U.S. researchers have demonstrated the first long-range, free-space power beaming system which transmits energy through free space with laser technology.
The three-day-long tech demonstration was conducted at the David Taylor Model Basin at the Naval Surface Warfare Center in Bethesda, Maryland by researchers from the U.S. Naval Research Laboratory (NRL) and PowerLight Technologies.
PowerLight Technologies is the hardware provider for the power beaming demonstration called Power Transmitted Over Laser (PTROL) project.
The system consisted of two 13-foot-high towers, one a 2-kilowatt laser transmitter, the other a receiver of specially designed photovoltaics. The laser that was beaming 400 watts of power across 325 meters, from the transmitter to the receiver, was invisible to the naked eye.
On one end of the of the testing facility — one of the largest test facilities for model ships in the world — the receiver was converting the laser energy to DC power, which an inverter was turning into AC power to run lights, several laptops, and a coffeemaker that the organizers were using to make coffee for the attendees, or “laser lattes.”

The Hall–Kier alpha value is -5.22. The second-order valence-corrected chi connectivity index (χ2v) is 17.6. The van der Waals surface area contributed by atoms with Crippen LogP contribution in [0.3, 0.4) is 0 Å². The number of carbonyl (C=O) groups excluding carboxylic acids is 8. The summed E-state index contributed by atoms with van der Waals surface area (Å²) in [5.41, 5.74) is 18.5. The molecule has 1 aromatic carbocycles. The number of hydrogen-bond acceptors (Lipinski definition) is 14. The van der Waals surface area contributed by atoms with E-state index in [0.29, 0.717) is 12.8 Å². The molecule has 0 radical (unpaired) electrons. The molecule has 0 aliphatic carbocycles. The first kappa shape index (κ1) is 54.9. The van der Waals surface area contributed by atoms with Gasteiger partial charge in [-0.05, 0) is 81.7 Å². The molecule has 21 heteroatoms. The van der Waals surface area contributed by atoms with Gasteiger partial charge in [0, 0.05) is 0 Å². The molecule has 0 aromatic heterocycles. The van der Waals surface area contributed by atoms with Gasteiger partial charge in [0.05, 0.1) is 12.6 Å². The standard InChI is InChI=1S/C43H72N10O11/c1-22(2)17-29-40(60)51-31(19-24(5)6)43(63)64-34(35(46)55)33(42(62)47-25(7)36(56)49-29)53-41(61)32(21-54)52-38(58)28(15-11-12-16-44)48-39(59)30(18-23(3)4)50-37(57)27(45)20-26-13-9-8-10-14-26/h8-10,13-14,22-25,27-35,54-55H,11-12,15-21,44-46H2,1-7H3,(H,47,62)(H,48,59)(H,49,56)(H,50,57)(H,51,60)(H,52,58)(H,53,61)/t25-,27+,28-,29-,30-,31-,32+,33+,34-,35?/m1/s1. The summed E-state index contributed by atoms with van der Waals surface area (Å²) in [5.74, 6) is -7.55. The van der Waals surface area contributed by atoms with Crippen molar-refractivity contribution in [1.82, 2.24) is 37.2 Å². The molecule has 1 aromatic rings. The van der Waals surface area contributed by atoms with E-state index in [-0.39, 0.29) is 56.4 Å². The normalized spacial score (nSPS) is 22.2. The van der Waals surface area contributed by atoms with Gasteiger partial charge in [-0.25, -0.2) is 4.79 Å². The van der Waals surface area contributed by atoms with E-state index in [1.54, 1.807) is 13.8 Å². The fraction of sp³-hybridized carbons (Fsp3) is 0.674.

“Power beaming, the concept, has been around for decades and there’ve been laboratory demonstrations, but this is really a first and a new technology that’s getting fielded,” explained Tom Nugent, Chief Technology Officer of PowerLight Technologies.
The culmination of the PTROL project’s second phase, the demonstration was two years in the making for PowerLight and Paul Jaffe, an electronics engineer with the NRL. During a briefing that preceded the demo, Jaffe had described that day’s demonstration as historic.
Early power beaming demonstrations took place in 1975, the first in Waltham, Massachusetts in the laboratories of Raytheon, and the second at the Goldstone Station of the Nasa Deep Space Network in California.